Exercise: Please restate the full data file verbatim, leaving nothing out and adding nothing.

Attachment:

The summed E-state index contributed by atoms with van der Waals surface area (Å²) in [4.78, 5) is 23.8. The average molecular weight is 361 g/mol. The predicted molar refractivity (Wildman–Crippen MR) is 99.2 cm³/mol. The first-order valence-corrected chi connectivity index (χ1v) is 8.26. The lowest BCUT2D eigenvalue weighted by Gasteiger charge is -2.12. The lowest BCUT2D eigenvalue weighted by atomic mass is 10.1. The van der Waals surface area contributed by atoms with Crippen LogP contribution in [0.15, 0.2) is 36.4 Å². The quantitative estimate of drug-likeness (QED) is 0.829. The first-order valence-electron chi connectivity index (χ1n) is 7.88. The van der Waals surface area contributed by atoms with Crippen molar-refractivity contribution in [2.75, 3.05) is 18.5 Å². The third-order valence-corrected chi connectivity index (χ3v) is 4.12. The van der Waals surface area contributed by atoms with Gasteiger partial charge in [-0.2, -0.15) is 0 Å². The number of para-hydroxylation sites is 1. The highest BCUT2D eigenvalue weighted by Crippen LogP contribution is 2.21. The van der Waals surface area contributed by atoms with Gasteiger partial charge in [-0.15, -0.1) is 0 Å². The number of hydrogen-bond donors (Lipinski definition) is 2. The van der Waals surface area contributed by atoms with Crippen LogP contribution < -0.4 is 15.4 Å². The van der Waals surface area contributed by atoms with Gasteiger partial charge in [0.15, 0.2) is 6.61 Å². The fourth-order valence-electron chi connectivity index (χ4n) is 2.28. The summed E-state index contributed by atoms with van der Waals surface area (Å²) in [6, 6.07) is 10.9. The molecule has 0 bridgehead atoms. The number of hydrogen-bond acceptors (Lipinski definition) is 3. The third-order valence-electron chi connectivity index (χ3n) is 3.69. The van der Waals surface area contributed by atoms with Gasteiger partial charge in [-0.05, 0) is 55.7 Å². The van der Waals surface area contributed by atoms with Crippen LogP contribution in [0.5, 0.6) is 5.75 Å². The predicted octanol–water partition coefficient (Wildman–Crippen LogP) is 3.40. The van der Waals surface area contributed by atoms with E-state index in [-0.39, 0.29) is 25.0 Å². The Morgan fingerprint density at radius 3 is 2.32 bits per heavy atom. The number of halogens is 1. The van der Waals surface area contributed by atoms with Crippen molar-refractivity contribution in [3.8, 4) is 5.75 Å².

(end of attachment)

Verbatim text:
The summed E-state index contributed by atoms with van der Waals surface area (Å²) in [4.78, 5) is 23.8. The average molecular weight is 361 g/mol. The predicted molar refractivity (Wildman–Crippen MR) is 99.2 cm³/mol. The first-order valence-corrected chi connectivity index (χ1v) is 8.26. The lowest BCUT2D eigenvalue weighted by Gasteiger charge is -2.12. The lowest BCUT2D eigenvalue weighted by atomic mass is 10.1. The van der Waals surface area contributed by atoms with Crippen LogP contribution in [0.15, 0.2) is 36.4 Å². The quantitative estimate of drug-likeness (QED) is 0.829. The first-order valence-electron chi connectivity index (χ1n) is 7.88. The van der Waals surface area contributed by atoms with Crippen molar-refractivity contribution in [2.75, 3.05) is 18.5 Å². The third-order valence-corrected chi connectivity index (χ3v) is 4.12. The van der Waals surface area contributed by atoms with Gasteiger partial charge in [-0.2, -0.15) is 0 Å². The number of para-hydroxylation sites is 1. The highest BCUT2D eigenvalue weighted by Crippen LogP contribution is 2.21. The van der Waals surface area contributed by atoms with Gasteiger partial charge in [-0.15, -0.1) is 0 Å². The number of hydrogen-bond donors (Lipinski definition) is 2. The van der Waals surface area contributed by atoms with Crippen LogP contribution < -0.4 is 15.4 Å². The van der Waals surface area contributed by atoms with Gasteiger partial charge in [0.15, 0.2) is 6.61 Å². The fourth-order valence-electron chi connectivity index (χ4n) is 2.28. The summed E-state index contributed by atoms with van der Waals surface area (Å²) in [6, 6.07) is 10.9. The molecule has 0 bridgehead atoms. The number of hydrogen-bond acceptors (Lipinski definition) is 3. The third-order valence-electron chi connectivity index (χ3n) is 3.69. The van der Waals surface area contributed by atoms with Gasteiger partial charge in [-0.05, 0) is 55.7 Å². The van der Waals surface area contributed by atoms with Crippen LogP contribution in [0.5, 0.6) is 5.75 Å². The predicted octanol–water partition coefficient (Wildman–Crippen LogP) is 3.40. The van der Waals surface area contributed by atoms with E-state index in [-0.39, 0.29) is 25.0 Å². The Morgan fingerprint density at radius 3 is 2.32 bits per heavy atom. The number of halogens is 1. The van der Waals surface area contributed by atoms with Crippen molar-refractivity contribution in [3.8, 4) is 5.75 Å².